Updated and graciously re-posted from Gürze:
We are sitting in a circle, a dozen high school students and I. It is coming to the end of our time together and the 8’x10′ portable classroom is getting a bit stuffy. I open the door and wedge my purse between it and the door casing to bring in a bit of fresh air. Two young women are new to the group and have remained quiet except for their introductions at the start of our time together.
One of the two girls clears her throat and begins talking. Her shiny dark hair is pulled back into a bouncy scrunchy-held pony tail. Her dark eyelashes are so long they touch the bottoms of her eyebrows…I don’t think I’ve ever seen such amazing eyes–there is a depth to them that astonishes. She pulls her red sweatshirt down to below her hips as her levi covered legs cross. She has a dazzling smile that brightens her face in a way that seems in discord with the sadness she speaks of. She tells us how she has endured teasing all of her life for her body size–a stunning revelation–her body size does not appear to be one that would be the target of negative attention.
She talks about how she has endured this reality alone. She cannot share her agony with her parents as they have, since she was very young, encouraged her to do something about changing her body. A few years earlier her father purchased a membership at a health club for he and his daughter. She describes her parents as very thin and very fit. She went faithfully to the club, with her dad planning her daily workout regime. Her desire to please him assured that she followed his every suggestion and ate only what he allowed. At the end of two months her body remained unchanged. Her father expressed complete exasperation with her. He was sure she’d been cheating because “no one’s body could remain unchanged” if they’d done all that he’d advised.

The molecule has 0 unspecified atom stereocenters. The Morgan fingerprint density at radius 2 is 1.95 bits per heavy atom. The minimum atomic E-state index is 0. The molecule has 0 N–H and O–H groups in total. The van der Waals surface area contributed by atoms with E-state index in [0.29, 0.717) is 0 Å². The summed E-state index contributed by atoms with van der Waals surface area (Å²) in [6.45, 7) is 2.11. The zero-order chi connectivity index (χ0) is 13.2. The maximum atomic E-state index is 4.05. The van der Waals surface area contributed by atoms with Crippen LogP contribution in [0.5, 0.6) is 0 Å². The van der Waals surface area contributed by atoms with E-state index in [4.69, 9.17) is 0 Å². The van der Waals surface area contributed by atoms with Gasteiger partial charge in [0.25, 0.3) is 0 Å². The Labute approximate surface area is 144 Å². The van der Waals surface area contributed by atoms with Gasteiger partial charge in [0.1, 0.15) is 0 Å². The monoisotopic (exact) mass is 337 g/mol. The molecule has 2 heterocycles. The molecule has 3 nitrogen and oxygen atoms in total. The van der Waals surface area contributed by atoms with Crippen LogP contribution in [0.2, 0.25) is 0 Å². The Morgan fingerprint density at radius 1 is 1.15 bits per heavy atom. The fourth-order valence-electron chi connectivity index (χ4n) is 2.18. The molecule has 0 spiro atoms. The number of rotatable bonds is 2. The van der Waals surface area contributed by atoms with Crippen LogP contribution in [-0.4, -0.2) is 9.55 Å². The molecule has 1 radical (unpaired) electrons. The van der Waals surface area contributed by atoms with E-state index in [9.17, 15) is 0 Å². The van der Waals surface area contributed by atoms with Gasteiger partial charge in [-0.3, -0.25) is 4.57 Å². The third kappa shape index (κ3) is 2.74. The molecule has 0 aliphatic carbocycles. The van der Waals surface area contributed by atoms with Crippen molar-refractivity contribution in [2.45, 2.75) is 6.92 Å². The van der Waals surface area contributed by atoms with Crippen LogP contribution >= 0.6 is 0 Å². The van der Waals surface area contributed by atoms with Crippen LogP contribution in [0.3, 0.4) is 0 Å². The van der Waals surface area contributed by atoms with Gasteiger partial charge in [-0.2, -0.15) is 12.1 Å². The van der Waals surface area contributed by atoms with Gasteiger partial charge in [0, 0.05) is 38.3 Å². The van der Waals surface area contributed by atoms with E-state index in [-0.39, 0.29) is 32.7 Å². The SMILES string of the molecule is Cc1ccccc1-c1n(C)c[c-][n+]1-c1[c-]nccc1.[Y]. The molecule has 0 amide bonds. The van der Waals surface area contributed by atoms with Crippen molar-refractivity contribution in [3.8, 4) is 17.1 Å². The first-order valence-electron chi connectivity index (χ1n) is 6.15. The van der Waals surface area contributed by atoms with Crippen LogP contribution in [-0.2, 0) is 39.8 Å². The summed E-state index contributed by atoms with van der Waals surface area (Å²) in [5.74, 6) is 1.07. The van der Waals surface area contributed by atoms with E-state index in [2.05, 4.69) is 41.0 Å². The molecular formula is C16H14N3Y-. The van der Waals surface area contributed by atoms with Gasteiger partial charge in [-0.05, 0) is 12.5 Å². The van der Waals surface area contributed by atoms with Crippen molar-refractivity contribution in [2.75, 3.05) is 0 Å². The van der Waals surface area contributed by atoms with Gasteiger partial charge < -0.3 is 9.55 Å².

This amazingly bright, sensitive young woman’s face crumbled into wretched sadness as her eyes overflowed with tears. “Do you know” she asked in an agonized voice, “how much it hurts to know that your father, whom you adore, hates your body??”
I sat there witnessing this young person’s pain. I suspected that her parents’ attempts at helping their daughter “re-sculpt” her body may have come from a place of care…they had most likely bought into our culture’s “thin ideal” and would like to spare their child the ramifications that can come from having a body that attracts hurtful attention. Maybe they are projecting onto her their own body discomforts and fears or maybe they just want desperately for their child to be a reflection of their own fit and thin physiques. Or maybe none of these reasons apply. It really doesn’t matter. Without knowing it (or not), this girl’s parents are the source of tremendous pain for their child.
Without fail these sorts of revelations force me to look at myself as a parent. In what ways may I have caused my own daughters unintentional pain? What aspirations for myself did I project onto them? Would they have had the courage to tell me? Prior to Andrea’s death, would I have been able to hear? I now have two grandchildren. I need to ponder the answers to these questions so that I can be in relationship with them in a different way. I know I will continue to make mistakes … I’d just rather they be new ones.
Until next time,